The Last Witch Hunter: Film Review
Cast: Vin Diesel, Rose Leslie, Michael Caine, Elijah Wood
Director: Breck Eisner
Mixing up a bit of Harry Potter, some of Men In Black co-existence and Vin Diesel's trademark gruffness, The Last Witch Hunter is a CGI genre fest that could have set up an interesting universe.
Diesel is Kaulder, who managed to slay an all-powerful Queen Witch back in the Dark Ages and staved off the unleashing of the Black Death. But in doing so, the Witch cursed him to be immortal, preventing him from joining his slaughtered family.
Now in the present day, an uneasy truce exists between witches and Kaulder, the Last (and only) Witch Hunter. However, when Kaulder's long time friend and watcher Dolan the 36th (played as the sole exposition deliverer by Michael Caine) is mysteriously offed, Kaulder uncovers a conspiracy to resurrect the Witch and her plans for world destruction.
With the usual Diesel acting flair, The Last Witch Hunter remains a film that could have been so much more, and one which proffers so much potential for a wider universe and tapestry.
Steeped in a mythology that has a depth but little breadth thanks to endless exposition, and touches of Supernatural the TV series, Eisner's managed to pull together a film that's not quite sure what it wants to be. Channeling a mismatched buddy cop vibe when Diesel's Kaulder teams up first with a new Dolan (Elijah Wood), who's clearly out of his depth when it comes to tackling matters and then a mortal enemy of a witch (played by Game of Thrones' Rose Leslie, who brings some light and spunkiness to the proceedings), the film struggles to balance its seriousness with its attempts to throw in some truly laughable dialogue and one-liners.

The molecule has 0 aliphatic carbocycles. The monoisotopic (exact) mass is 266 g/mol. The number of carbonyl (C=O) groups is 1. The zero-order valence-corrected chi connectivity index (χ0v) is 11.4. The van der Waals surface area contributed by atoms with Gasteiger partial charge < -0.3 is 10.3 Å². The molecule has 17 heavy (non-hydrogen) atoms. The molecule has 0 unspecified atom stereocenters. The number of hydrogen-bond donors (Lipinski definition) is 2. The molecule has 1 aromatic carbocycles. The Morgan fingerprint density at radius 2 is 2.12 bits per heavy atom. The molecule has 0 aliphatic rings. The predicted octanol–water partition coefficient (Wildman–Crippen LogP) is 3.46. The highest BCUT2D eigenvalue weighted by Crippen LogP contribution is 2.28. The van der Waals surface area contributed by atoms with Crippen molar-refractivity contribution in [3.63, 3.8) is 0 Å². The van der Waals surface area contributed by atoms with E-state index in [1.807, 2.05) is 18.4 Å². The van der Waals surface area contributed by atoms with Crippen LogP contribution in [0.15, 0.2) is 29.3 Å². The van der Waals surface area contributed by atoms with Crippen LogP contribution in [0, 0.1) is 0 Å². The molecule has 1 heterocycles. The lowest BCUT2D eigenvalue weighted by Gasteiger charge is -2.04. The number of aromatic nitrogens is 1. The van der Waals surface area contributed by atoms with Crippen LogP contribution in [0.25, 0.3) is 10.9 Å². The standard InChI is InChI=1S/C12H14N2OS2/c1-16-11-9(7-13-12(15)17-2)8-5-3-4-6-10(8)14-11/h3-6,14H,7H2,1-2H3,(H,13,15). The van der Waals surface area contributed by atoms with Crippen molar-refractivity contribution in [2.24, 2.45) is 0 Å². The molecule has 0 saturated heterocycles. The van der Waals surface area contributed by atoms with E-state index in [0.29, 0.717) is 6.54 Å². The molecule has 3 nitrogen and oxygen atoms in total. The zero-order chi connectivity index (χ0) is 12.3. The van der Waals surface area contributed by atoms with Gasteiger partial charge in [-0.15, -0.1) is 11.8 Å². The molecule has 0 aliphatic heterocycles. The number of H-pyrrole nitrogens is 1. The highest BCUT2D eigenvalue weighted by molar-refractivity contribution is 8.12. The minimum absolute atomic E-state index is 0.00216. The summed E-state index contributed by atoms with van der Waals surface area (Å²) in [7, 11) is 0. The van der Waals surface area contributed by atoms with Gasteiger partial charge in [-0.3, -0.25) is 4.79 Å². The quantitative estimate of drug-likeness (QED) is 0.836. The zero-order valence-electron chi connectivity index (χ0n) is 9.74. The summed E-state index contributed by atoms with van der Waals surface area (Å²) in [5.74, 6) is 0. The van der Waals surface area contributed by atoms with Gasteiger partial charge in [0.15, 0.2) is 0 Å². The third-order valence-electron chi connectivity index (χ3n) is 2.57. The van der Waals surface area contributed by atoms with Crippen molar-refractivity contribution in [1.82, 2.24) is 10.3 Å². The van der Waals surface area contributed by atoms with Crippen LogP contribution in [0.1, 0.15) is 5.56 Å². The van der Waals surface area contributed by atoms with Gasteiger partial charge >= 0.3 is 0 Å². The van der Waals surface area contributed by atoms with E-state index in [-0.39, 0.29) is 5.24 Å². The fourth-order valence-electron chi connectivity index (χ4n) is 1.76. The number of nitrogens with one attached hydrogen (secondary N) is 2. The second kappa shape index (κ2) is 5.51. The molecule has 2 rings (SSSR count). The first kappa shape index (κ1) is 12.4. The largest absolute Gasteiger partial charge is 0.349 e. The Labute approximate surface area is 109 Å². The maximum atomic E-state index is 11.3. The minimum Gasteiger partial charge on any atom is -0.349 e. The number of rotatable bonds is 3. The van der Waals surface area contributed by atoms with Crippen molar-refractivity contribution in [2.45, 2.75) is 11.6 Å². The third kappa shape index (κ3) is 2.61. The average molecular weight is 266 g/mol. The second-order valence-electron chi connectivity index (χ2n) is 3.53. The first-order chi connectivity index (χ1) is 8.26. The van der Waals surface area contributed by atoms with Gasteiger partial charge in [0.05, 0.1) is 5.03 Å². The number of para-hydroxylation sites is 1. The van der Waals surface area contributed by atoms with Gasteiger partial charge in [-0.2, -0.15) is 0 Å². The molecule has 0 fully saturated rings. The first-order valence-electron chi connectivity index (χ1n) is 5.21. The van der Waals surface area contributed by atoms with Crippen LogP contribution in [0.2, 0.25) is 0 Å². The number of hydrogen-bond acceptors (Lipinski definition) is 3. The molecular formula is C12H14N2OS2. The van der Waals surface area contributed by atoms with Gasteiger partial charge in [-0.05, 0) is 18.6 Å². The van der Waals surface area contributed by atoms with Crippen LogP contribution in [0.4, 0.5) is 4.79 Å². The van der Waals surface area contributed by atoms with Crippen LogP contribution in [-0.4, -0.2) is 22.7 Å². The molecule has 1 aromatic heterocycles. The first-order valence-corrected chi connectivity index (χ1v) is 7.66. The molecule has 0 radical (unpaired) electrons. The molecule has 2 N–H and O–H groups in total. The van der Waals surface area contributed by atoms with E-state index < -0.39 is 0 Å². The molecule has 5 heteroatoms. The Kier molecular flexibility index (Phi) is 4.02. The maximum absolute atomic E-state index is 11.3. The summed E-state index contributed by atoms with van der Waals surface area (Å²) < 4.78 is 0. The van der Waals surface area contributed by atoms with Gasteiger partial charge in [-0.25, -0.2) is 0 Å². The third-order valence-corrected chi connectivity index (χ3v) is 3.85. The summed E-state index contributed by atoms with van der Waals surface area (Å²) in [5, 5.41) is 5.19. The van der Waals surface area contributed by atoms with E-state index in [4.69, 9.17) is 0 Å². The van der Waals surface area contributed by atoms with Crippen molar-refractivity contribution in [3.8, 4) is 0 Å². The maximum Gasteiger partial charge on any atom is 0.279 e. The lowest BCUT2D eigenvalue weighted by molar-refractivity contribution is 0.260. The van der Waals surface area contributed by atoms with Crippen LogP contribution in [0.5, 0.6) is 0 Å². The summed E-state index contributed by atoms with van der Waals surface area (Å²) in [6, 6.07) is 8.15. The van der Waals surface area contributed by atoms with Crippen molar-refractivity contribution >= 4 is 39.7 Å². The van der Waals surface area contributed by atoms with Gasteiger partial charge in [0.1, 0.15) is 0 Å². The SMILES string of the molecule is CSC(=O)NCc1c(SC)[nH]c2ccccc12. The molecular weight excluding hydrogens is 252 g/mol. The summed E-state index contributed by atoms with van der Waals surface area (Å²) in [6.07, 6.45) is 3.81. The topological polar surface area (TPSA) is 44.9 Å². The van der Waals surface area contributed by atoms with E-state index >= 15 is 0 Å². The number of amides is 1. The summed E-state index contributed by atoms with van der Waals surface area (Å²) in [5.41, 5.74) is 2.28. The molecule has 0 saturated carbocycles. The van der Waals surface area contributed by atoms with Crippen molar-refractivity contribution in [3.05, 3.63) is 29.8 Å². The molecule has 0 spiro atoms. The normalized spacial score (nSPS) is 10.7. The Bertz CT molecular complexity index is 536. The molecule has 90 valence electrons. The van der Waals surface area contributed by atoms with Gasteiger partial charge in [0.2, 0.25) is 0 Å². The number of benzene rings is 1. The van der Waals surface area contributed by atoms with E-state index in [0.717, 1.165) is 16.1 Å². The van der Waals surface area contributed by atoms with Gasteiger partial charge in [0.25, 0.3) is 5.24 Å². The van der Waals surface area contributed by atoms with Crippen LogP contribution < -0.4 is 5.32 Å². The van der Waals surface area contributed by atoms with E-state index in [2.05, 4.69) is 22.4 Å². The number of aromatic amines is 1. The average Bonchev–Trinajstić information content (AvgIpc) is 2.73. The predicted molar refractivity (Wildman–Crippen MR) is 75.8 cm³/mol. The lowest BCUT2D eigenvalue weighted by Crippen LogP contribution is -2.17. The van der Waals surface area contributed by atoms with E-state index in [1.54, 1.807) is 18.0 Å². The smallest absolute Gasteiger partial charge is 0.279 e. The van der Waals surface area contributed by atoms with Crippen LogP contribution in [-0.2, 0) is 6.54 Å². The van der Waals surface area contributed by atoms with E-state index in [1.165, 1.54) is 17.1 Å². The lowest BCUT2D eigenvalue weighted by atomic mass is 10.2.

Shrouded in darkness, the action sequences never really deliver any real punch as this sub-par Buffy The Vampire Slayer rip-off continues - and not one set piece stands out. Although he struggles with the more emotive parts of the film, Diesel's watchable enough (and even the makers of the film are smart / silly enough to give him a fast car to prowl around in as a nod to his famed character) but wandering around like Blade and dipping into his own memories, complete with boggly eyes doesn't really further the plot at all.
While the CGI is clearly where the money has been spent on this B-movie and the evocation of the witch's world is a relatively intriguing one that could have done with some more depth to flesh it out. Our very own Rena Owen makes a strong lead as the head of the Witch's council but has little to do except deflect Misfits and This Is England star Joseph Gilgun's barb that they look like "a horrible band from the 80s". It's this kind of under-writing that plagues the film that aims for low-hanging fruit and succeeds; supporting characters are barely sketched so that when the emotional moments come, they fail to land properly.
All in all, The Last Witch Hunter is not campy enough to be a classic and not strong enough to resonate. It ends with the promise of more films to come, but one hopes that the only prophetic part of the title of The Last Witch Hunter proves to be the word "last".